CEO of Tamweel says 300,000 to 500,000 housing units needed
The fledgling Islamic mortgage market in the Arabian Gulf fell under the spotlight on the third and final day of the high profile 2005 International Islamic Finance Forum in Dubai, as expert speakers highlighted the need for greater market liquidity to meet demand and fend off competition from foreign banks.
Adel Al Shirawi, CEO of Tamweel Home Finance, in the UAE, said that as Dubai continues to expand, 300,000 to 500,000 units would be needed to meet projected housing demand. But he raised doubts the figure would be met. In 2004, only 10,000 units were delivered, he said.
“Even with double digit growth, we cannot meet finance demand for the next three to four years,” said Al Shirawi. “The market needs liquidity. The greatest concern we have, more than the Dubai ‘bubble’, is liquidity. The Dhs 10 billion currently available in the market is not enough. We need Dhs 90 billion.”
Al Shirawi identified the implementation of a regulatory framework and access to foreign capital as key means to enhancing liquidity. “A regulatory framework that enhances money supply needs to be activated as soon as possible,” he said.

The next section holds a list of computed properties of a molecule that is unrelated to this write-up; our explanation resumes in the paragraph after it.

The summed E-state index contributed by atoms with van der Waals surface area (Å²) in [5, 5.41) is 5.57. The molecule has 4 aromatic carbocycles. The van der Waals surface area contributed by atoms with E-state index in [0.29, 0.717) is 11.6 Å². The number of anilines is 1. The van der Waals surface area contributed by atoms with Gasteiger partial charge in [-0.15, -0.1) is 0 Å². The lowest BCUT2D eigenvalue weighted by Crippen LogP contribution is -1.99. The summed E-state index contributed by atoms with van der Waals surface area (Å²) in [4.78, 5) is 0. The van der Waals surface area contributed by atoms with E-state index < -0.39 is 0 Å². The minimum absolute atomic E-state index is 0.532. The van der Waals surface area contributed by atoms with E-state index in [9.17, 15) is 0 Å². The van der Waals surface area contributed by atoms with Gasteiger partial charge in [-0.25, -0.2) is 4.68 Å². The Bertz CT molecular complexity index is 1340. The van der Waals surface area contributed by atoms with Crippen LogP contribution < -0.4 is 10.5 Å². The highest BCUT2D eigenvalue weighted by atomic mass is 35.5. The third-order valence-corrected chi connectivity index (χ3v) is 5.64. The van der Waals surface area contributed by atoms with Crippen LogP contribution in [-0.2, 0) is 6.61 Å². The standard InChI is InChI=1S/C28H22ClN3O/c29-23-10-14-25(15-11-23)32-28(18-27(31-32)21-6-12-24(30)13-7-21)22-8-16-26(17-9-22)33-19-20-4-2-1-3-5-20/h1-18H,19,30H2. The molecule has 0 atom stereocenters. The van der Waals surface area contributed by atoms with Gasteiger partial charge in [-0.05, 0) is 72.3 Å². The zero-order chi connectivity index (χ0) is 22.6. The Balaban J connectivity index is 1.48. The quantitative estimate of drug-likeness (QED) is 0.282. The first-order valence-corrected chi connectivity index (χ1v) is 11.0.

Meanwhile, he said, “We are trying to tap the foreign market to bring some of the capital here, based on Sharia’h compliance and Sharia’h laws. If we don’t engage foreign banks, they will come and flood the market with cash. They will come here with debt instruments because we don’t have them and they will take the market from us.”
Mohammed Ali Al Hashimi, CEO, Amlak Finance, said, “One of the biggest challenges is keeping up with the growth of the demand.” Amlak currently has 3,000 customers and has committed in excess of Dhs 3 billion to the market, but the concept of home finance is still new. “The market is still in its infancy,” said Al Hashimi.
In a presentation on the theme of Consumer Finance, Al Hashimi outlined to the forum’s 400 participants from 50 countries why home finance, including Islamic home finance, is important to economies. “It creates long-term credit markets, strengthens the middle classes and increases demand for construction materials, home consumer items and so on,” he said. It also lifts up banking systems and strengthens capital markets, he added.
The three-day 2005 International Islamic Finance Forum was organised by IIR Middle East, in association with DowJones Indexes and Saudi Economic & Development Company (SEDCO), Saudi Arabia.